The First Welsh Computer
In this week’s programme Adam finds himself on an industrial estate just off the A470 north of Cardiff. He’s visiting the National Museum of Wales’ Collections Centre at Nantgarw where they keep all the exhibits that aren’t currently on display. It’s a gigantic warehouse full of buses, cars, steam engines, coal trucks, even a Sea King helicopter.
But the reason Adam is there is to take a look at one of the last surviving examples of the first computer to be made in Wales. The Stantec Zebra was built in Newport in the late 1950s and early ‘60s and Adam reunites the machine with two of Wales’ first computer programmers who trained on it: Noel Cox and Rod Delamere.
Today computers are ubiquitous, touching every corner of our lives but there was a time when machines like the Stantec Zebra weren’t taken for granted, when they were objects of mystery and fascination and people like Rod and Noel were the high priests who tended them.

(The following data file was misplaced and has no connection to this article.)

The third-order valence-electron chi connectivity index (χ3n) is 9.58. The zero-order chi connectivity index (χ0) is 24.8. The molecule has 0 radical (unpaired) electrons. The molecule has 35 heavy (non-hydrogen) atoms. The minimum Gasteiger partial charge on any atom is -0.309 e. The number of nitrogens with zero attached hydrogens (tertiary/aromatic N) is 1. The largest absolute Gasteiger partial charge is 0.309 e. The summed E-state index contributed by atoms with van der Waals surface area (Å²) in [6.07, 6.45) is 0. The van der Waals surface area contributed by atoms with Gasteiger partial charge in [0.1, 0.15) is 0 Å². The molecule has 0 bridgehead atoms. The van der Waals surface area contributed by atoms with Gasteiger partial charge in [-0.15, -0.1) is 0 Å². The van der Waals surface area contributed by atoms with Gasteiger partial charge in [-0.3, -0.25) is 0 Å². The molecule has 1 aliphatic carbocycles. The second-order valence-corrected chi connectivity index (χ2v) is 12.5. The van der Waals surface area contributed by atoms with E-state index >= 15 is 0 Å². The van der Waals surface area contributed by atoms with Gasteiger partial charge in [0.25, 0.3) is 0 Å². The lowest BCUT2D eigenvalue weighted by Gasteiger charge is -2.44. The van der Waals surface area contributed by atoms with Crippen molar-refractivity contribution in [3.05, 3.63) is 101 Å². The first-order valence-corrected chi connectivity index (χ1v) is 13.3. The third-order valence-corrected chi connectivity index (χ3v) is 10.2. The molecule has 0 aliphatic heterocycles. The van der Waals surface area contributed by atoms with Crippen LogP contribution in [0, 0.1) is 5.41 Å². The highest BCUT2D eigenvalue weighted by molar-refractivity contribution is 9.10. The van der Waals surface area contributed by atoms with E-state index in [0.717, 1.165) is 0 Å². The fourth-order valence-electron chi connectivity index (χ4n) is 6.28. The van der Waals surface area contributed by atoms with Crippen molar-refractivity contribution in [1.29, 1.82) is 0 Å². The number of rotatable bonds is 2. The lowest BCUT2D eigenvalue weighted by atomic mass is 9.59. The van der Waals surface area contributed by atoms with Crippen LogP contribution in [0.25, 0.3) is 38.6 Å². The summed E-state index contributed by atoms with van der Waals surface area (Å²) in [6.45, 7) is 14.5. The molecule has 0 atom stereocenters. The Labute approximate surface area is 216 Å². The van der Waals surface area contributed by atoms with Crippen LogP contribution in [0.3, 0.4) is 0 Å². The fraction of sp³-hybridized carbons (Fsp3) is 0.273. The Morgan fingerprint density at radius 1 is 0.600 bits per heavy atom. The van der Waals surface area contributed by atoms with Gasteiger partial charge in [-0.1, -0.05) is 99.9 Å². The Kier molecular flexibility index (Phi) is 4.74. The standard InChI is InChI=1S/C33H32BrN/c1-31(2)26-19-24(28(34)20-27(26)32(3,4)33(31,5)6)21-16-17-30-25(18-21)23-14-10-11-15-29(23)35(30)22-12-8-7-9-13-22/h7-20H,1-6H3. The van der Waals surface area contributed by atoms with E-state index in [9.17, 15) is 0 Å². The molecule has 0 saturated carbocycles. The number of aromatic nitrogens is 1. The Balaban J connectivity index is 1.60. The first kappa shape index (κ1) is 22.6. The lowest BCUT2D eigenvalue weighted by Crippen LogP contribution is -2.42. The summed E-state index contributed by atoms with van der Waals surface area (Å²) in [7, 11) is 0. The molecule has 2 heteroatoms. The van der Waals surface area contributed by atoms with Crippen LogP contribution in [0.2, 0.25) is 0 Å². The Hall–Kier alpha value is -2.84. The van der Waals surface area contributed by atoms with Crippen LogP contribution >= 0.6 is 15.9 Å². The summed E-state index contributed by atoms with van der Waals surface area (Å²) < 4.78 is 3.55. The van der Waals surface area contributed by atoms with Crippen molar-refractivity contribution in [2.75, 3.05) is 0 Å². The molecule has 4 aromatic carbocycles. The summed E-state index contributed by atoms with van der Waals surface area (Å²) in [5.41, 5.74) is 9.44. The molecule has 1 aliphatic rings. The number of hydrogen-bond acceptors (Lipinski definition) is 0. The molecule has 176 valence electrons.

This week’s Science Café tells the story of how, in the late 1950s and early 1960s the age of computing first came to Wales. Computers have been around for long enough now for them to be the focus of historians and museum collections and Adam meets John Tucker, Professor of Computer Science at Swansea University and curator of the University’s History of Computing Collection. John shows Adam Swansea University’s first computer, an IBM 1620, and they talk about the important role of computers in the design of the steel works at Port Talbot. He also reveals Wales’ important contribution to the early internet.
If you worked with computers in Wales in the 1950s and ‘60s or have any memories of computers in those early days John would love to hear from you. You can contact him here.